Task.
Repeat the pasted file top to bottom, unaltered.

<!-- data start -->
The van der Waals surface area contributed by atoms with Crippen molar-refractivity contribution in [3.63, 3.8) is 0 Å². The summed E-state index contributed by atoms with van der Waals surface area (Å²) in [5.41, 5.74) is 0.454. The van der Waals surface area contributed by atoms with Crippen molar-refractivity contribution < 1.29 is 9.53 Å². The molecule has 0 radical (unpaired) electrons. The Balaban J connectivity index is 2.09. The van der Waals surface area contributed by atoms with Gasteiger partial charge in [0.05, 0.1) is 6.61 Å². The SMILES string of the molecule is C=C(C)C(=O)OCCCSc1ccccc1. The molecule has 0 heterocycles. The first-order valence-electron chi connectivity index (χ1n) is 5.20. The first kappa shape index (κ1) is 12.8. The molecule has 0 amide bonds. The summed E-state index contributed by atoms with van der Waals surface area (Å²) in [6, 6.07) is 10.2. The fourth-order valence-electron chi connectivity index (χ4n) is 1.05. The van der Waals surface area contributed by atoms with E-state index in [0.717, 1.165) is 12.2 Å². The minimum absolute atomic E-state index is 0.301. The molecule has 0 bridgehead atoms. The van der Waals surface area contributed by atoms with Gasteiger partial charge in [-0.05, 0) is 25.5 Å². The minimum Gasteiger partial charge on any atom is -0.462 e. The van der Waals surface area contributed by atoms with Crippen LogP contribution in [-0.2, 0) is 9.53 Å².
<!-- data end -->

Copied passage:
The van der Waals surface area contributed by atoms with Crippen molar-refractivity contribution in [3.63, 3.8) is 0 Å². The summed E-state index contributed by atoms with van der Waals surface area (Å²) in [5.41, 5.74) is 0.454. The van der Waals surface area contributed by atoms with Crippen molar-refractivity contribution < 1.29 is 9.53 Å². The molecule has 0 radical (unpaired) electrons. The Balaban J connectivity index is 2.09. The van der Waals surface area contributed by atoms with Gasteiger partial charge in [0.05, 0.1) is 6.61 Å². The SMILES string of the molecule is C=C(C)C(=O)OCCCSc1ccccc1. The molecule has 0 heterocycles. The first-order valence-electron chi connectivity index (χ1n) is 5.20. The first kappa shape index (κ1) is 12.8. The molecule has 0 amide bonds. The summed E-state index contributed by atoms with van der Waals surface area (Å²) in [6, 6.07) is 10.2. The fourth-order valence-electron chi connectivity index (χ4n) is 1.05. The van der Waals surface area contributed by atoms with E-state index in [0.717, 1.165) is 12.2 Å². The minimum absolute atomic E-state index is 0.301. The molecule has 0 bridgehead atoms. The van der Waals surface area contributed by atoms with Gasteiger partial charge in [-0.05, 0) is 25.5 Å². The minimum Gasteiger partial charge on any atom is -0.462 e. The van der Waals surface area contributed by atoms with Crippen LogP contribution in [-0.2, 0) is 9.53 Å².